When Walt Disney Records announced The Legacy Collection in May of 2014, they gave a list of twelve titles that would be released between June 2014 and August 2015. On August 28th, their original announcement will be complete with The Aristocats soundtrack, celebrating its 45th anniversary. Believe it or not, this is the first time the full soundtrack from this jazzy motion picture has been released.
Did you know that pre-production on The Aristocats started in the early 1960’s as a live action multi-episode story for The Wonderful World of Disney? It certainly came a long way by 1970 when it was released to theaters as a full length animated musical. With a wonderfully French sounding score by Disney great George Bruns as well as some songs and melodies by the Sherman Brothers and Terry Gilkyson, it’s an impressive follow-up from the same musical masterminds behind The Jungle Book.
Not only is this the full, complete soundtrack of The Aristocats, but it even features some musical elements absent in the film. In the movie, the song “Thomas O’Malley Cat” starts A Capella, but score was recorded for that section which has been restored here. Disc one presents all of the songs and score from the film in film order. It features a brand-new restoration and mostly sounds wonderful, although there are a few spots where the elements must have been poor and quality wanes. Some of the songs previously available, such as “The Aristocats” and “Ev’rybody Wants to Be a Cat,” were edited and are presented here in their uncensored form for the first time.
My expectations for disc two were very low based on some of the missed opportunities from previous Legacy Collection bonus discs. Since The Aristocats previously had a standalone “The Lost Chords” release with just two songs in demo and newly recorded form, that’s all I expected it to be. I am delighted to inform that it actually has two additional Lost Chords, bringing that section to a total of eight tracks. The deleted songs are “How Much You Mean to Me/Court Me Slowly,” “Pourquois?,” “My Way’s the Highway” and “Le Jazz Hot.” The first two songs were from the version of the film that Walt worked on with the Sherman Brothers before story changes and studio tensions left them out of the picture. The other two were replaced by “Thomas O’Malley Cat” by Terry Gilkyson and “Ev’rybody Wants to Be a Cat” by Floyd Huddleston and Al Rinker.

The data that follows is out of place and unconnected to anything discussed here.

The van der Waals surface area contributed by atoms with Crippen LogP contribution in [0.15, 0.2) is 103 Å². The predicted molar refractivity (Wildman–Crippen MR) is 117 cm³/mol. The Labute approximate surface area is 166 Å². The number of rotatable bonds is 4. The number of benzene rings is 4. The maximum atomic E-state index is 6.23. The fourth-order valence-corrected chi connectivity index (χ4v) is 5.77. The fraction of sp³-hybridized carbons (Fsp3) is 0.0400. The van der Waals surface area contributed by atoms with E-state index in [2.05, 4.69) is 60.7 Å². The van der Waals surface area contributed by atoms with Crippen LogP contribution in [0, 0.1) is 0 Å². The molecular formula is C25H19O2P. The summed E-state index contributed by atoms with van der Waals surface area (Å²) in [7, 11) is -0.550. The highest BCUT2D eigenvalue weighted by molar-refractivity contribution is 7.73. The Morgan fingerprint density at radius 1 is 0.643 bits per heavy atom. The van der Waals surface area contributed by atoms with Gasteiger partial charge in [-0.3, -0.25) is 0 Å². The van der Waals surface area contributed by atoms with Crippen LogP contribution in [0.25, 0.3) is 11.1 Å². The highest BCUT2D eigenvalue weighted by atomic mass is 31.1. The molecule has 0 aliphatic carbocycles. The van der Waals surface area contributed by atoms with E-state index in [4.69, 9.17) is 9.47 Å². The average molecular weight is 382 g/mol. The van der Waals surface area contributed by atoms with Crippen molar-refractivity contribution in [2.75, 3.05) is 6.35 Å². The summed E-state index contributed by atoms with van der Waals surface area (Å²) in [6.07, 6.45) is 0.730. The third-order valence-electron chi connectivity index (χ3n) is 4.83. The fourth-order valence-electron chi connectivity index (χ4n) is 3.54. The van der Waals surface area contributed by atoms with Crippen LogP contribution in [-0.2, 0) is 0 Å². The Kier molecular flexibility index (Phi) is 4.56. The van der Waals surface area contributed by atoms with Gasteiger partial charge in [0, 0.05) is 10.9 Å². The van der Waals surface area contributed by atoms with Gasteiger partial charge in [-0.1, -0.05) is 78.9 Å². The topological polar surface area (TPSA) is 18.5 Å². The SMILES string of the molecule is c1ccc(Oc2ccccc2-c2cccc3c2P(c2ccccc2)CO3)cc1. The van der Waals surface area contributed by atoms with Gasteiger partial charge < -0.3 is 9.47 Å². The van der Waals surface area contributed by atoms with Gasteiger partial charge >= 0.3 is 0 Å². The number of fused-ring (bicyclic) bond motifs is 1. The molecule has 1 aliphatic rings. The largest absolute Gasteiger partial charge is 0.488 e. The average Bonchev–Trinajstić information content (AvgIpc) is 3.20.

But wait, there’s more! There are five bonus tracks on this disc. When the film came out, the soundtrack that Disney released featured alternate recordings of the songs with a mostly different cast and new arrangements by Tutti Camaratta. And these versions of the songs are the ones that were reused on read-along stories for decades before the film versions were made available. “The Aristocats,” “Scales and Arpeggios,” “She Never Felt Alone,” “Thomas O’Malley Cat” and “Ev’rybody Wants to Be a Cat” are all here in alternate, super 1970’s sounding versions. They’re fantastic!
Packaging matches the rest of the cases in the series. The book’s first section by Greg Ehrbar gives some wonderful background information on the history of The Aristocats soundtrack through the years, although it does credit the first US CD release as being from 2009 when it was actually in 1996 (2009 was the mp3 release year). It also provides the amazing stories behind Robie Lester and Mike Sammes, two of the voices on the non-cast recordings from the bonus disc. Russell Schroeder’s “The Lost Chords” section provides wonderful background information for each song and leaves no questions unanswered. Randy Thornton adds a section about the process to restore the soundtrack, which is very interesting. This is followed by lyrics to the four songs in the film and an art gallery with explanations by Dave Bossert.
This is one of the nearly perfect Legacy Collection releases. The only thing they could have been done differently is to include Eva Gabor’s speaking version of “She Never Felt Alone.” Disc one offers an instrumental version of the song since Eva Gabor doesn’t sing while disc two has the Robbie Lester version, the only version ever released on all versions of the soundtrack (including the 1996 US release). But other than that, I can’t fault it in any way.
Walt Disney Records recently announced that this is the end of The Legacy Collection line. While each release has varied greatly in quality, The Aristocats is a wonderful release and ranks towards the top of the series in terms of quality and completeness. It earns my highest recommendation and is a must-have for any Disney music collector.